I had a couple more thoughts to append to my post on privilege and responsibility.
1) When I say that the rich have certain responsibilities, I mean that they have certain ethical responsibilities. This is different than saying that they have certain legal responsibilities. It is the responsibility of the government to protect people from each other by (say) enforcing contracts and the like. It is not the responsibility of the government to require that the rich be charitable. Confiscatory taxation to fund social programs is totally contrary to what I’m talking about.
2) When I say that the rich have certain responsibilities, I’m generally talking about anyone who can read this blog. Is this a generalization? You betcha. However, I’ve noticed that people have a tendency to avoid calling themselves rich.
Here’s an example. For the last couple of years, my GenCon demo for Dirty Secrets has featured various members of the independent roleplaying community, who have graciously agreed to appear in my demo. As a result, I’ve asked several people to “stat” themselves out in Dirty Secrets terms. This means writing down your age, sex, race, social class, and legal status, each chosen from a specific list. The options for “social class” are simply rich, middle class, and poor. Most people were very uncomfortable identifying their social class, even though they generally settled on “middle class”. And, to be fair, it’s an awkward question. How do you go about answering that one? I mean, what social class are you?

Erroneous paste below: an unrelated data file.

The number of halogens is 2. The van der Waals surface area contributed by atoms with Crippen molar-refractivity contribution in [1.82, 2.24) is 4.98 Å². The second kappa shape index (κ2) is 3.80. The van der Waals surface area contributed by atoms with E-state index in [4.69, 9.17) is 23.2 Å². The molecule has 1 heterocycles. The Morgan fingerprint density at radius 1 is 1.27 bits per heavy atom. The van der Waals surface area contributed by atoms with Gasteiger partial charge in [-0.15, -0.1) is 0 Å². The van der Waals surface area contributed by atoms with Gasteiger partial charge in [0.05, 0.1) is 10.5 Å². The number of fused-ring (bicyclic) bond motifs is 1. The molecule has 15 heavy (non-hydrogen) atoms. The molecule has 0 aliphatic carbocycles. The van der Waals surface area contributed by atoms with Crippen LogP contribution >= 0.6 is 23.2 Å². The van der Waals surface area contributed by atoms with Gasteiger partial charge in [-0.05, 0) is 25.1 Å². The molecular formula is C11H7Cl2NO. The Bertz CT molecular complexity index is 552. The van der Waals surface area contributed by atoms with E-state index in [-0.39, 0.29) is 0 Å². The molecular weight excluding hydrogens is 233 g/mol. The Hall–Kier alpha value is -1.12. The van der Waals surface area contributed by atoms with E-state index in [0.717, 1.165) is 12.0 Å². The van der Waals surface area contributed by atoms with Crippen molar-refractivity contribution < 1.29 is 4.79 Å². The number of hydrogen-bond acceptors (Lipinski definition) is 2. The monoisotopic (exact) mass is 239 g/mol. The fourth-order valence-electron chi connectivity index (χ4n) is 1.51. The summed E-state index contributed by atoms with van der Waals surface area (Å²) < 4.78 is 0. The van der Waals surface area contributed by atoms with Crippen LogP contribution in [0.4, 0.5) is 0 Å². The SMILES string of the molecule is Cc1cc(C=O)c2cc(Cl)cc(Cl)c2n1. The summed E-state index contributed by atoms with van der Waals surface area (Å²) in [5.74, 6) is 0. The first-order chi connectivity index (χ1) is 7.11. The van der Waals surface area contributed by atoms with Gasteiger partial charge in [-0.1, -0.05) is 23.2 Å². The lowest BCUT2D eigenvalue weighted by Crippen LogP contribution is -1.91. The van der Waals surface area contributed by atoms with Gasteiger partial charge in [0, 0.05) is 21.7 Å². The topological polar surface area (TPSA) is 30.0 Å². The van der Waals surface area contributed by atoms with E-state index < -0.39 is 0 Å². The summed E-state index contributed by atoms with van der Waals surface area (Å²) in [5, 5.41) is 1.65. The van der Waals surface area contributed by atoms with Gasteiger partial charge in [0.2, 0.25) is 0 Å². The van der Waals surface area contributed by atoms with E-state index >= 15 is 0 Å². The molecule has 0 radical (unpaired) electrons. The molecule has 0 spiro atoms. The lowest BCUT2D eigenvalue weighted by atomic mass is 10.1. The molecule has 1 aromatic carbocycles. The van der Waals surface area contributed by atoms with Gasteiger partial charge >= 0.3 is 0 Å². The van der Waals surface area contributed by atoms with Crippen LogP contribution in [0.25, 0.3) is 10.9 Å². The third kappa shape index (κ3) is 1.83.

But when these discussions come up, it’s often human nature to push ourselves toward the median. I mean, I’m not living in a house with a dirt floor, but I’m not in a mansion, you know? So I must not be poor or rich, right?
Of course, these categories aren’t tight; rather, they form a spectrum that shifts from “dirt poor” to “poor” to “working class” to “middle class” to “upper middle class” to “rich” to “filthy rich” to “Vanderbilt”. And that’s not really a fair spectrum either.
So, when considering these issues, don’t think about the “poor”. Think about “those who are poorer than me”. Specifically, think about “my neighbors who are poorer than me”. Because, as G.K. Chesterton pointed out, Jesus didn’t say, “Love humanity”. He said, “Love your neighbor.”